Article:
By cheat - I think you know what I mean - hacks, tips, tricks, workarounds, crutch, whatever. I know we've all got them. I'm curious what others consider their favorite tricks (unless, understandably, you're not willing to share).
My own off the top of my head:
1. The white flash. There's nothing like a ten frame white solid that starts at 100% opacity and drops to zero to cover a lot of mistakes. I keep coming back to it though I feel bad every time.
2. On a system where your deck can record right off the timeline: Hit record on the deck, then scrub the CTI over the timeline quickly. Digitize the scrubbing back in as a clip and use as an odd/interesting background for transitions. The herky jerky motion of doing it by hand makes it interesting.
3. Online voiceover narration. Depending on budget, the value from a professionally done voiceover - even a few lines of text - often adds value well over what it costs. And most can turn it around by morning.
4. Online stock animations. Chosen wisely, well worth the investment to add value.
Anyone have any they care to share?
I do your "trick" number two a lot on my discrete Edit when I want to make weird spped ramping effects without a lot of bother. I have SDI in and out of the deck, so this works pretty well for the few times a year I might need it.
Funny that you should bring this up. I know I must still have some, most changed when I switched from linear to non-linear editing. The problem is that I have been using these tricks so long I forget if anything is a trick, a cheat, a workaround, or just the way the program is supposed to work. I also work with so many different programs for specific uses. I use Premiere for some, Vegas video for some, Avid for some, and the other Adobe products for others. These are really too many different situations to be specific on each usage.
Sorry, if I can come up with something specific I will be happy to share.
Still my favorite "cheat" of all time:
"I really think we should cut that line."
"Aw man, you know how long it took us to shoot it? Plus the client really likes the line. Look, just try take three. He says it more forcefully there."
"Let's take a look." . . . . "Hmmm, this is quite cool actually! But it just needs one more thing to give it some punch. Right after it, let's have her say her line from take six. It'll allow him time to walk across the room and grab the prop. Here, what do you think?"
(Hit play and watch it.)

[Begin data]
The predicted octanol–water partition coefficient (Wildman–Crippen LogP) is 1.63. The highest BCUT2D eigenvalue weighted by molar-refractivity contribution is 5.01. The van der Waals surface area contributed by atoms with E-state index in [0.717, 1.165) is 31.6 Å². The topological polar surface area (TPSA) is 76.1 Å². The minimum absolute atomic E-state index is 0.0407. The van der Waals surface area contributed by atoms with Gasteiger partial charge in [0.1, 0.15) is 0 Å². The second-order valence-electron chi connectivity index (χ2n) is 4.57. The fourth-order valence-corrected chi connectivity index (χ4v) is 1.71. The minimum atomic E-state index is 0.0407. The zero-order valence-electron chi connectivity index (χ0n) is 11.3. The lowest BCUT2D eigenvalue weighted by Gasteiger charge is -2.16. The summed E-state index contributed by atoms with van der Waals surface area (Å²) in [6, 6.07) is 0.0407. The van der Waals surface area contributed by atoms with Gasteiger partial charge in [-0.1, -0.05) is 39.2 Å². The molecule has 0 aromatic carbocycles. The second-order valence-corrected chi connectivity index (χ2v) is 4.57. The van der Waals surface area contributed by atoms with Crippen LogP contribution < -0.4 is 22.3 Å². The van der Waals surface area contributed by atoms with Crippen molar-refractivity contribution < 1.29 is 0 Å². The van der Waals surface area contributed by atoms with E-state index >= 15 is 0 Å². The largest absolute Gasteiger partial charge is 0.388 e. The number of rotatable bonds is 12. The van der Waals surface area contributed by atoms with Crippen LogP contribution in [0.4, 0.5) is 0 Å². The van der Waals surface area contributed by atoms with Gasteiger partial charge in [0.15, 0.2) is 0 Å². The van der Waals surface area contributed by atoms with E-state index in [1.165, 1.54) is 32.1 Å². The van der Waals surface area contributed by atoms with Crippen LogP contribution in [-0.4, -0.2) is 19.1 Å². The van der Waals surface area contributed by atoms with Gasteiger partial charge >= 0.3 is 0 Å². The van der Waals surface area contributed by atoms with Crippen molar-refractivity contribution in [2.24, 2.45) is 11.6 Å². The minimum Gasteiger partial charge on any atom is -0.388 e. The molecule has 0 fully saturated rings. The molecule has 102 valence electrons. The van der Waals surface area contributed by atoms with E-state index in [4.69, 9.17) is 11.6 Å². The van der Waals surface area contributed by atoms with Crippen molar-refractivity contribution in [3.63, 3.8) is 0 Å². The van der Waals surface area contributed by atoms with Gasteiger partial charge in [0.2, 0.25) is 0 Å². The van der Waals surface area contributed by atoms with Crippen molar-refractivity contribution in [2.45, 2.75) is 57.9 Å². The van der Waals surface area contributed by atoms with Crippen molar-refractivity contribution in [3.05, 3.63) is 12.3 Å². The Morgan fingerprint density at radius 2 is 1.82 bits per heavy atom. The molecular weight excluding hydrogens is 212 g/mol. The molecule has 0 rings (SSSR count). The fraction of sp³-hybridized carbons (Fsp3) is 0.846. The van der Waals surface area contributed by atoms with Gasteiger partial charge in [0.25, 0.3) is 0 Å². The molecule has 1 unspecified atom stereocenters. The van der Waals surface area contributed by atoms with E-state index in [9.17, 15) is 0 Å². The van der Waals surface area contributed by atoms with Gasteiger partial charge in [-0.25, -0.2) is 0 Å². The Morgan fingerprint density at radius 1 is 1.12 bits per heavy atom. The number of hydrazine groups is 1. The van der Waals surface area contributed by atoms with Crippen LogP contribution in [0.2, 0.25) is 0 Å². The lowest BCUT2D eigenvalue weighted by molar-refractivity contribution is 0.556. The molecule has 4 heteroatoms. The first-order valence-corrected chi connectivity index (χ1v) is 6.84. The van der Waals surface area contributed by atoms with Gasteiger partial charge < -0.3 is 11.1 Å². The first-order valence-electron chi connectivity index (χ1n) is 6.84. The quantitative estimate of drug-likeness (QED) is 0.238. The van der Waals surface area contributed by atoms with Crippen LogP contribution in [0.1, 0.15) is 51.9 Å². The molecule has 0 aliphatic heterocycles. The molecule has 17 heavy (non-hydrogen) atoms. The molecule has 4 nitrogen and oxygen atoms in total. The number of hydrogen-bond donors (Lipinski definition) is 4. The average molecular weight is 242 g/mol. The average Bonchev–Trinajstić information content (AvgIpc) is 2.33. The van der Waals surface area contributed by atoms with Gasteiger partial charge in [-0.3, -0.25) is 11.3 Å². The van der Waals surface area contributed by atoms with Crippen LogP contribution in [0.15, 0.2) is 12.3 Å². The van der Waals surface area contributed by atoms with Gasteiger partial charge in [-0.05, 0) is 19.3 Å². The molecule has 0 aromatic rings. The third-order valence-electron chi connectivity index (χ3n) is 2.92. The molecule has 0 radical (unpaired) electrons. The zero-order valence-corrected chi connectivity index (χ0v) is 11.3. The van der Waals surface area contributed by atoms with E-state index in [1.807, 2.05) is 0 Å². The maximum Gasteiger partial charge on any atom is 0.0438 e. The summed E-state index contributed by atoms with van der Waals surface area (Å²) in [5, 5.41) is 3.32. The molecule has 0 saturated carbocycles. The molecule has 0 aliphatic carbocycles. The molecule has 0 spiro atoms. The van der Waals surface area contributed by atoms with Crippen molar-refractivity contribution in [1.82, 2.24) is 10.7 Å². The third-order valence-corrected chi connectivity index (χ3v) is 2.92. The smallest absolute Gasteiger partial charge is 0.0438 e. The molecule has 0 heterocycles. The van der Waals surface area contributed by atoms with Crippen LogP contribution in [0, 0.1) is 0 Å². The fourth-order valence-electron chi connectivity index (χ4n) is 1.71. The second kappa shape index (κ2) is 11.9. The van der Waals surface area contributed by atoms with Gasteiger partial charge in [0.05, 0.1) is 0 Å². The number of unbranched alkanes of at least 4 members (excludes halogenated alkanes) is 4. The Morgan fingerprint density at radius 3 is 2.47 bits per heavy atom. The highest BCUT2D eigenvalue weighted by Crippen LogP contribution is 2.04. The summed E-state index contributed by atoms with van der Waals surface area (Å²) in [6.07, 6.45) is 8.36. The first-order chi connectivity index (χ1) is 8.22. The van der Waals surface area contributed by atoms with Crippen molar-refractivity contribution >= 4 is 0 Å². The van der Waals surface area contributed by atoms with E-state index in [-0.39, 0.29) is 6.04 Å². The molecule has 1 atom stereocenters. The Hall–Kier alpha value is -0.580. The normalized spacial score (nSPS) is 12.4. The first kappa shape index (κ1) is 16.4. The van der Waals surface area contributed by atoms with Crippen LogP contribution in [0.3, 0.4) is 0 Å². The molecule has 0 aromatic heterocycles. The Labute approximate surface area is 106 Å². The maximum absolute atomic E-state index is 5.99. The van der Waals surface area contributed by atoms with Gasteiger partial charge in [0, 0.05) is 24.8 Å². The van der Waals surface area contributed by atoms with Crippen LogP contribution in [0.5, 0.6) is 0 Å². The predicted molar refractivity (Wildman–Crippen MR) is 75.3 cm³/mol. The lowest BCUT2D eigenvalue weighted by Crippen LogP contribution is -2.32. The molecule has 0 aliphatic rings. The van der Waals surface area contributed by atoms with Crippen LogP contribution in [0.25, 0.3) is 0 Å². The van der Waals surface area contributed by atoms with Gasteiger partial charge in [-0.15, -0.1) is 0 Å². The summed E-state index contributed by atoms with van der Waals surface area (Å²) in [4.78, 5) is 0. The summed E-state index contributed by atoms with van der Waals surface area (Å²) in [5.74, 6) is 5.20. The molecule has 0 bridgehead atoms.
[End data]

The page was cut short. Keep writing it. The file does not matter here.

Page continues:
"Nice. Really nice. Hmmm... but how much time did that add?"
"About 16 seconds."
"Yeesh! No, that's too much. Damn - let's just cut the line."
A picture says 1000 words. Editors give them meaning.
hehehe I'm trying to play that card right now.... the 42 second cut is awesome!!! too bad it's a 30 second spot!!! man... somebody's stopwatch was running slow on set that day......
I cheat audio like crazy. I like to think of picture & sound as being like an married couple that has separate carrers, separate friends, watch separate TV shows, but still like nothing better than to snuggle up together at night to go to sleep. There's no reason why dialog from a close up couldn't be used for a medium shot if the lip synch can be made to work.
Here's a least favorite cheat- I hate to dissolve on freeze frame or slow-mo. Nothing says "low budget industral" to me more than that.
Now in post: Peristroika, a film by Slava Tsukerman
Always hold it a little longer on the Director's wife.
[rocco] "Always hold it a little longer on the Director's wife"
Can you be more specific? Hold what, exactly? And where?
Before you criticise a man, walk a mile in his shoes.
Then when you do criticise him, you'll be a mile away. And have his shoes.
*the artist formally known as Jaymags*
Speaking of the infamous "white flash"...
Long ago, I used to do this making a full screen white graphic then simply fading or dissolving out of it to the shot. What I do more often now - that like much better - is adjusting the gain levels on the clip to start on a cut that blows out the shot to white then keyframing that back down to normal over seven frames or so. This way, the effects is customized for each shot - almost looking like the shot builds itself organically during that quick white flash. The clip builds from the darkest parts of the shot to the lightest. This has an energy to it that simply fading a white flash just doesn't have. I also found that I prefer cutting to the white then getting it back to normal rather than going to white than back out, even when it's very quick.